A conservation group fears the huge blaze that engulfed the Tay reed bed could leave rare birds that nest on the site under increased threat from mink.
The Scottish Invasive Species Initiative (SISI) raised concerns the predators could wreak havoc on native species as they try to nest in unfamiliar surroundings along the banks of the river.
The organisation has already recorded the return of mink to the area since the fire took hold on April 27.
Mark Purrmann-Charles, SISI Tayside project officer, said: “With a large portion of prime nesting habitat now destroyed or degraded for this season, bird breeding will undoubtedly be affected.
“Species that have yet to nest or are able to attempt nesting again in 2020 will use remaining good habitat areas or be forced to sub-optimal locations.
“This could leave them exposed and vulnerable to predation from mink.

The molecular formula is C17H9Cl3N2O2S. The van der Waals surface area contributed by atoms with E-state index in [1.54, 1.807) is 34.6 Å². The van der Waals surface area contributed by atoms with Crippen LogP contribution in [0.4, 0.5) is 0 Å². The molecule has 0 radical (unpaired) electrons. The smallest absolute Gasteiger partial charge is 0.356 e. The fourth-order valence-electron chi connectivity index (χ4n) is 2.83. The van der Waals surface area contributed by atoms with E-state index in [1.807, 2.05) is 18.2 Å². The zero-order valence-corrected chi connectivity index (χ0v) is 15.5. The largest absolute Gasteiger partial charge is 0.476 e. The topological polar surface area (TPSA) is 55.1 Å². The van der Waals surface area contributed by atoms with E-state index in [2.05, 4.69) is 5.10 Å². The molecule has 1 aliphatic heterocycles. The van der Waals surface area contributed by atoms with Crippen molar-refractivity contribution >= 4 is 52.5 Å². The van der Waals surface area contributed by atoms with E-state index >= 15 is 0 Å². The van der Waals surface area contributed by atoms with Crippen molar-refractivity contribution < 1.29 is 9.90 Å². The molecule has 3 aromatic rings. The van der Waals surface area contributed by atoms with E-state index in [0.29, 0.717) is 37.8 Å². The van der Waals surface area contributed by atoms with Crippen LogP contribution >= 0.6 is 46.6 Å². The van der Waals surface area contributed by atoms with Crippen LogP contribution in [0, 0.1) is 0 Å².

“Mink do not live in the reedbeds, instead they access the area to hunt before returning to home territories in the surrounding countryside.
“We know many of the access routes mink use and have caught them on these highways – since the fire some of our surviving rafts on these routes have already recorded tracks confirming mink remain at large.”
Mink, which were brought to the UK in the 1930s, can have a devastating impact on native species as the natural predators do not kill solely for necessity.
Callum Sinclair, project manager at SISI, said: “Mink are opportunistic and ferocious hunters taking whatever prey is available to them – often killing more than they require for food at that time.
“Their presence in the countryside has a devastating effect on native Scottish wildlife, particularly ground nesting birds and water vole populations.”
The conservationist explained his team had been working in cooperation with different organisations to control the mink population, catching ten of the mammals at the reed beds since the beginning of 2019.
Callum said: “To make a difference at this scale we are working with ten different fishery trusts and coordinating and pooling our efforts.
“In addition to northern Perthshire, our mink control network extends across Angus, Aberdeenshire, Moray and Highland.
“We know we can’t deal with mink on our own and so the success of our control work hangs on the support and dedication of our growing network of volunteers adopting rafts and helping monitor for their presence and support their removal.”